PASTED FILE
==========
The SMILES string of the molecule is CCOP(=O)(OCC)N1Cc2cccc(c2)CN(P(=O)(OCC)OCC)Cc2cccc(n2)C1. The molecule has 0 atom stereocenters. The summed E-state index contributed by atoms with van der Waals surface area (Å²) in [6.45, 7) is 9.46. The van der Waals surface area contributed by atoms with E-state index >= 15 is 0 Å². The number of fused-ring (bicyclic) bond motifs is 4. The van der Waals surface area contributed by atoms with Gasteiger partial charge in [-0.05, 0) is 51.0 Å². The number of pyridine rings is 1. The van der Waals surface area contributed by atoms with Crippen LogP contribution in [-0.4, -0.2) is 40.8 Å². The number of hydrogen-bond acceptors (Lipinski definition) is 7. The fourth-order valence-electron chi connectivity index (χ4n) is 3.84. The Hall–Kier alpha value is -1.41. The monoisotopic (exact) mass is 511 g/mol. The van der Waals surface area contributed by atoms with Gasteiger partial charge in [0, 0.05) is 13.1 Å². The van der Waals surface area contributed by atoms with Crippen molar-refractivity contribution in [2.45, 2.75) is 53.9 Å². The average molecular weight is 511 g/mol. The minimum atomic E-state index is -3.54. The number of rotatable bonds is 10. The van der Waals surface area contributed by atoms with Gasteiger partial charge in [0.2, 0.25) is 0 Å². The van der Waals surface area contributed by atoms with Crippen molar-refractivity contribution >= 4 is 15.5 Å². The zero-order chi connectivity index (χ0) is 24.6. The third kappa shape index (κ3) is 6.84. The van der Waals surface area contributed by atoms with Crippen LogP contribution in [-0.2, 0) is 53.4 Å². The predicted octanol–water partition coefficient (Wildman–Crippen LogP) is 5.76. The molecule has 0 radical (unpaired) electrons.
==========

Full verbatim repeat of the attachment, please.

The SMILES string of the molecule is CCOP(=O)(OCC)N1Cc2cccc(c2)CN(P(=O)(OCC)OCC)Cc2cccc(n2)C1. The molecule has 0 atom stereocenters. The summed E-state index contributed by atoms with van der Waals surface area (Å²) in [6.45, 7) is 9.46. The van der Waals surface area contributed by atoms with E-state index >= 15 is 0 Å². The number of fused-ring (bicyclic) bond motifs is 4. The van der Waals surface area contributed by atoms with Gasteiger partial charge in [-0.05, 0) is 51.0 Å². The number of pyridine rings is 1. The van der Waals surface area contributed by atoms with Crippen LogP contribution in [-0.4, -0.2) is 40.8 Å². The number of hydrogen-bond acceptors (Lipinski definition) is 7. The fourth-order valence-electron chi connectivity index (χ4n) is 3.84. The Hall–Kier alpha value is -1.41. The monoisotopic (exact) mass is 511 g/mol. The van der Waals surface area contributed by atoms with Gasteiger partial charge in [0, 0.05) is 13.1 Å². The van der Waals surface area contributed by atoms with Crippen molar-refractivity contribution in [2.45, 2.75) is 53.9 Å². The average molecular weight is 511 g/mol. The minimum atomic E-state index is -3.54. The number of rotatable bonds is 10. The van der Waals surface area contributed by atoms with Gasteiger partial charge in [0.2, 0.25) is 0 Å². The van der Waals surface area contributed by atoms with Crippen molar-refractivity contribution >= 4 is 15.5 Å². The zero-order chi connectivity index (χ0) is 24.6. The third kappa shape index (κ3) is 6.84. The van der Waals surface area contributed by atoms with Crippen LogP contribution in [-0.2, 0) is 53.4 Å². The predicted octanol–water partition coefficient (Wildman–Crippen LogP) is 5.76. The molecule has 0 radical (unpaired) electrons.